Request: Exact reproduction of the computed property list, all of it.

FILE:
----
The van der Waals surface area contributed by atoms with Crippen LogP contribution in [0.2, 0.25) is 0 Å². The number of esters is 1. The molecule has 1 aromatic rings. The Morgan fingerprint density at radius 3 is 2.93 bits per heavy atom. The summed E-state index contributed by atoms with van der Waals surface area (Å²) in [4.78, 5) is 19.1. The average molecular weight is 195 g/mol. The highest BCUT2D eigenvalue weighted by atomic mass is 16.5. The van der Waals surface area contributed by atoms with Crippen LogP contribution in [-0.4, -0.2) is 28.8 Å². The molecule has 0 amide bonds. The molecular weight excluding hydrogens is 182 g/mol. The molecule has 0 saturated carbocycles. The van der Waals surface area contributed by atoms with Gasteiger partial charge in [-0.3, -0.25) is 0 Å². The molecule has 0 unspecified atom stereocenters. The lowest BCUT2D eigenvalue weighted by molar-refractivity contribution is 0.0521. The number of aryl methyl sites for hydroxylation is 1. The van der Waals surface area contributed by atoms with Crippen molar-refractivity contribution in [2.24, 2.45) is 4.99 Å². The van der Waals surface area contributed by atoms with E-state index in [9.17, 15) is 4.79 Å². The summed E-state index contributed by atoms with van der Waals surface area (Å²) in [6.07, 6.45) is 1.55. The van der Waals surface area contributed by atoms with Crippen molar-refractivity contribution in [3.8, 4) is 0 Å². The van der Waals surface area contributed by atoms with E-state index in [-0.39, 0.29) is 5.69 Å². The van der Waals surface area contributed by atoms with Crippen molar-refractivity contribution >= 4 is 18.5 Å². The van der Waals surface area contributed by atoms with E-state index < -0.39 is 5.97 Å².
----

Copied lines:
The van der Waals surface area contributed by atoms with Crippen LogP contribution in [0.2, 0.25) is 0 Å². The number of esters is 1. The molecule has 1 aromatic rings. The Morgan fingerprint density at radius 3 is 2.93 bits per heavy atom. The summed E-state index contributed by atoms with van der Waals surface area (Å²) in [4.78, 5) is 19.1. The average molecular weight is 195 g/mol. The highest BCUT2D eigenvalue weighted by atomic mass is 16.5. The van der Waals surface area contributed by atoms with Crippen LogP contribution in [-0.4, -0.2) is 28.8 Å². The molecule has 0 amide bonds. The molecular weight excluding hydrogens is 182 g/mol. The molecule has 0 saturated carbocycles. The van der Waals surface area contributed by atoms with Gasteiger partial charge in [-0.3, -0.25) is 0 Å². The molecule has 0 unspecified atom stereocenters. The lowest BCUT2D eigenvalue weighted by molar-refractivity contribution is 0.0521. The number of aryl methyl sites for hydroxylation is 1. The van der Waals surface area contributed by atoms with Crippen molar-refractivity contribution in [2.24, 2.45) is 4.99 Å². The van der Waals surface area contributed by atoms with E-state index in [9.17, 15) is 4.79 Å². The summed E-state index contributed by atoms with van der Waals surface area (Å²) in [6.07, 6.45) is 1.55. The van der Waals surface area contributed by atoms with Crippen molar-refractivity contribution in [3.8, 4) is 0 Å². The van der Waals surface area contributed by atoms with E-state index in [-0.39, 0.29) is 5.69 Å². The van der Waals surface area contributed by atoms with Crippen molar-refractivity contribution >= 4 is 18.5 Å². The van der Waals surface area contributed by atoms with E-state index < -0.39 is 5.97 Å².